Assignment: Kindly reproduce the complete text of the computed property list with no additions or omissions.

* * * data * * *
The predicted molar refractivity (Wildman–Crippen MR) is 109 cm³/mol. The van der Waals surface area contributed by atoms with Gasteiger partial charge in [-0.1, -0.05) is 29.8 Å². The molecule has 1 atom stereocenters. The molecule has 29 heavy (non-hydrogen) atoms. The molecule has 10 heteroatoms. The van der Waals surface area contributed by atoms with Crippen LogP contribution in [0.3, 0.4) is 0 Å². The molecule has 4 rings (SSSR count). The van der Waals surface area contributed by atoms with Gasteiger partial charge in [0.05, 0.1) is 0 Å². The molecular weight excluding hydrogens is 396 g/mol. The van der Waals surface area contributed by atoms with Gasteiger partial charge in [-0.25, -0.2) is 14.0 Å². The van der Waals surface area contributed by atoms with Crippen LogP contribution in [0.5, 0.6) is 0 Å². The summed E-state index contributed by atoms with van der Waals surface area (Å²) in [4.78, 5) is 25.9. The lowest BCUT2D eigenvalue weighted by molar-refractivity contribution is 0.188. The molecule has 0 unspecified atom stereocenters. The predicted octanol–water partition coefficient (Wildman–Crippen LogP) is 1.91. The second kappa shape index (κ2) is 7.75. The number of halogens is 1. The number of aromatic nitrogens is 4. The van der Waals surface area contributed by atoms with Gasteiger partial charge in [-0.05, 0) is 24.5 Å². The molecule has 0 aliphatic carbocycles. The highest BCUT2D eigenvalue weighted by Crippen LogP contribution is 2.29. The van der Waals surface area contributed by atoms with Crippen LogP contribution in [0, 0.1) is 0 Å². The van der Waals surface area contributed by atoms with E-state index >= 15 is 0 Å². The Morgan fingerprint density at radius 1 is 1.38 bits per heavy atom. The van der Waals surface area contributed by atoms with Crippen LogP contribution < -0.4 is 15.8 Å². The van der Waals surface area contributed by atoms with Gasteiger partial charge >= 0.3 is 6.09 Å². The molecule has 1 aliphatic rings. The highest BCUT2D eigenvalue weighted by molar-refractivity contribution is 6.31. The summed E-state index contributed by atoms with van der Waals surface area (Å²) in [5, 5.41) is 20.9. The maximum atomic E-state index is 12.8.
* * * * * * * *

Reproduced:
The predicted molar refractivity (Wildman–Crippen MR) is 109 cm³/mol. The van der Waals surface area contributed by atoms with Gasteiger partial charge in [-0.1, -0.05) is 29.8 Å². The molecule has 1 atom stereocenters. The molecule has 29 heavy (non-hydrogen) atoms. The molecule has 10 heteroatoms. The van der Waals surface area contributed by atoms with Crippen LogP contribution in [0.3, 0.4) is 0 Å². The molecule has 4 rings (SSSR count). The van der Waals surface area contributed by atoms with Gasteiger partial charge in [0.05, 0.1) is 0 Å². The molecular weight excluding hydrogens is 396 g/mol. The van der Waals surface area contributed by atoms with Gasteiger partial charge in [-0.25, -0.2) is 14.0 Å². The van der Waals surface area contributed by atoms with Crippen LogP contribution in [0.5, 0.6) is 0 Å². The summed E-state index contributed by atoms with van der Waals surface area (Å²) in [4.78, 5) is 25.9. The lowest BCUT2D eigenvalue weighted by molar-refractivity contribution is 0.188. The molecule has 0 unspecified atom stereocenters. The predicted octanol–water partition coefficient (Wildman–Crippen LogP) is 1.91. The second kappa shape index (κ2) is 7.75. The number of halogens is 1. The number of aromatic nitrogens is 4. The van der Waals surface area contributed by atoms with Gasteiger partial charge in [-0.05, 0) is 24.5 Å². The molecule has 0 aliphatic carbocycles. The highest BCUT2D eigenvalue weighted by Crippen LogP contribution is 2.29. The van der Waals surface area contributed by atoms with Crippen LogP contribution in [0, 0.1) is 0 Å². The van der Waals surface area contributed by atoms with E-state index >= 15 is 0 Å². The Morgan fingerprint density at radius 1 is 1.38 bits per heavy atom. The van der Waals surface area contributed by atoms with Crippen LogP contribution < -0.4 is 15.8 Å². The van der Waals surface area contributed by atoms with Gasteiger partial charge >= 0.3 is 6.09 Å². The molecule has 1 aliphatic rings. The highest BCUT2D eigenvalue weighted by molar-refractivity contribution is 6.31. The summed E-state index contributed by atoms with van der Waals surface area (Å²) in [5, 5.41) is 20.9. The maximum atomic E-state index is 12.8.